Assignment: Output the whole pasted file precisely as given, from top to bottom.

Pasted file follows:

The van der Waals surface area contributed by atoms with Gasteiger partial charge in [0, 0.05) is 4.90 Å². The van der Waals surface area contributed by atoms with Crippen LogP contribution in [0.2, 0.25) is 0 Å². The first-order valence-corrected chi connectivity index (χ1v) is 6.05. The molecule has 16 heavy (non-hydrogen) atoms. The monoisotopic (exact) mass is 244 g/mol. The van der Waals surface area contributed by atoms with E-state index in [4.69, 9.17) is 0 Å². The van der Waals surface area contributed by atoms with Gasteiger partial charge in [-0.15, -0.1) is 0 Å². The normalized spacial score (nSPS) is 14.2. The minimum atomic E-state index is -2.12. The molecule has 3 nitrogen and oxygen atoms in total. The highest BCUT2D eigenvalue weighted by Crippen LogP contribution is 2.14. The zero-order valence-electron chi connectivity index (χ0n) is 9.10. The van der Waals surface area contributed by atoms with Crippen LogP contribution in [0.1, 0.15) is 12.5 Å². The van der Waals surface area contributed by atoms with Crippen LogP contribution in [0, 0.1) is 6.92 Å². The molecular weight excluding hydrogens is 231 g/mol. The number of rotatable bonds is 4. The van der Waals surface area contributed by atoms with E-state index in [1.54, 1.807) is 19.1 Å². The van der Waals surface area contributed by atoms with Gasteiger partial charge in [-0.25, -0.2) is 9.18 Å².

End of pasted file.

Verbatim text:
The van der Waals surface area contributed by atoms with Gasteiger partial charge in [0, 0.05) is 4.90 Å². The van der Waals surface area contributed by atoms with Crippen LogP contribution in [0.2, 0.25) is 0 Å². The first-order valence-corrected chi connectivity index (χ1v) is 6.05. The molecule has 16 heavy (non-hydrogen) atoms. The monoisotopic (exact) mass is 244 g/mol. The van der Waals surface area contributed by atoms with E-state index in [4.69, 9.17) is 0 Å². The van der Waals surface area contributed by atoms with Gasteiger partial charge in [-0.15, -0.1) is 0 Å². The normalized spacial score (nSPS) is 14.2. The minimum atomic E-state index is -2.12. The molecule has 3 nitrogen and oxygen atoms in total. The highest BCUT2D eigenvalue weighted by Crippen LogP contribution is 2.14. The zero-order valence-electron chi connectivity index (χ0n) is 9.10. The van der Waals surface area contributed by atoms with Crippen LogP contribution in [0.1, 0.15) is 12.5 Å². The van der Waals surface area contributed by atoms with Crippen LogP contribution in [0, 0.1) is 6.92 Å². The molecular weight excluding hydrogens is 231 g/mol. The number of rotatable bonds is 4. The van der Waals surface area contributed by atoms with E-state index in [1.54, 1.807) is 19.1 Å². The van der Waals surface area contributed by atoms with Gasteiger partial charge in [-0.25, -0.2) is 9.18 Å².